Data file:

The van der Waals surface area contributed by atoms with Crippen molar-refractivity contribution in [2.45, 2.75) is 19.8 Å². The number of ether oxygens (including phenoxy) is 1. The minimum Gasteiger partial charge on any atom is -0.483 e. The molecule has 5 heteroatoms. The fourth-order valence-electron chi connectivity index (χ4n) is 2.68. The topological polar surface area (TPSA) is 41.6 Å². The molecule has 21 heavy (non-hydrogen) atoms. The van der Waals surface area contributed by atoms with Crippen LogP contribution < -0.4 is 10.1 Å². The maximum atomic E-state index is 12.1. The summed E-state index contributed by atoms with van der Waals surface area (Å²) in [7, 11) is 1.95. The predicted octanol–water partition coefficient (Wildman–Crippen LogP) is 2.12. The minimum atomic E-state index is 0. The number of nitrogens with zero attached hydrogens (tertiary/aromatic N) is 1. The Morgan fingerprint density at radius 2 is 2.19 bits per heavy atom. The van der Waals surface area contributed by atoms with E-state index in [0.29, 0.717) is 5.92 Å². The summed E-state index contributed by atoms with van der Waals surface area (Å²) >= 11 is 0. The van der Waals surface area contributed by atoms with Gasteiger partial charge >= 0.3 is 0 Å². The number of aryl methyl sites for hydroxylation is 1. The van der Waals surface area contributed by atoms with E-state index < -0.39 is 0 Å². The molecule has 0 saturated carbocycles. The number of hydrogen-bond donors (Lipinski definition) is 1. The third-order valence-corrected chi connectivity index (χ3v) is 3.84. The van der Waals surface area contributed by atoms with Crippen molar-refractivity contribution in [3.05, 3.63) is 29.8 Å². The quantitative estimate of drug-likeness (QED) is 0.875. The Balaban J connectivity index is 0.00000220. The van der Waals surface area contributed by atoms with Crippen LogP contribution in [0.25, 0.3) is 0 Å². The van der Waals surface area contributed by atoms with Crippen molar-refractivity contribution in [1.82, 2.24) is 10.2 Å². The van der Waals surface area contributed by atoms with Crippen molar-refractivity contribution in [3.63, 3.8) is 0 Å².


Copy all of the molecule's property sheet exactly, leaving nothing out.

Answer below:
The van der Waals surface area contributed by atoms with Crippen molar-refractivity contribution in [2.45, 2.75) is 19.8 Å². The number of ether oxygens (including phenoxy) is 1. The minimum Gasteiger partial charge on any atom is -0.483 e. The molecule has 5 heteroatoms. The fourth-order valence-electron chi connectivity index (χ4n) is 2.68. The topological polar surface area (TPSA) is 41.6 Å². The molecule has 21 heavy (non-hydrogen) atoms. The van der Waals surface area contributed by atoms with Crippen LogP contribution < -0.4 is 10.1 Å². The maximum atomic E-state index is 12.1. The summed E-state index contributed by atoms with van der Waals surface area (Å²) in [7, 11) is 1.95. The predicted octanol–water partition coefficient (Wildman–Crippen LogP) is 2.12. The minimum atomic E-state index is 0. The number of nitrogens with zero attached hydrogens (tertiary/aromatic N) is 1. The Morgan fingerprint density at radius 2 is 2.19 bits per heavy atom. The van der Waals surface area contributed by atoms with E-state index in [0.29, 0.717) is 5.92 Å². The summed E-state index contributed by atoms with van der Waals surface area (Å²) >= 11 is 0. The van der Waals surface area contributed by atoms with Gasteiger partial charge >= 0.3 is 0 Å². The number of aryl methyl sites for hydroxylation is 1. The van der Waals surface area contributed by atoms with E-state index < -0.39 is 0 Å². The molecule has 0 saturated carbocycles. The number of hydrogen-bond donors (Lipinski definition) is 1. The third-order valence-corrected chi connectivity index (χ3v) is 3.84. The van der Waals surface area contributed by atoms with Crippen molar-refractivity contribution in [3.05, 3.63) is 29.8 Å². The quantitative estimate of drug-likeness (QED) is 0.875. The Balaban J connectivity index is 0.00000220. The van der Waals surface area contributed by atoms with Crippen LogP contribution in [0.25, 0.3) is 0 Å². The van der Waals surface area contributed by atoms with Crippen molar-refractivity contribution in [1.82, 2.24) is 10.2 Å². The van der Waals surface area contributed by atoms with Crippen molar-refractivity contribution in [3.63, 3.8) is 0 Å².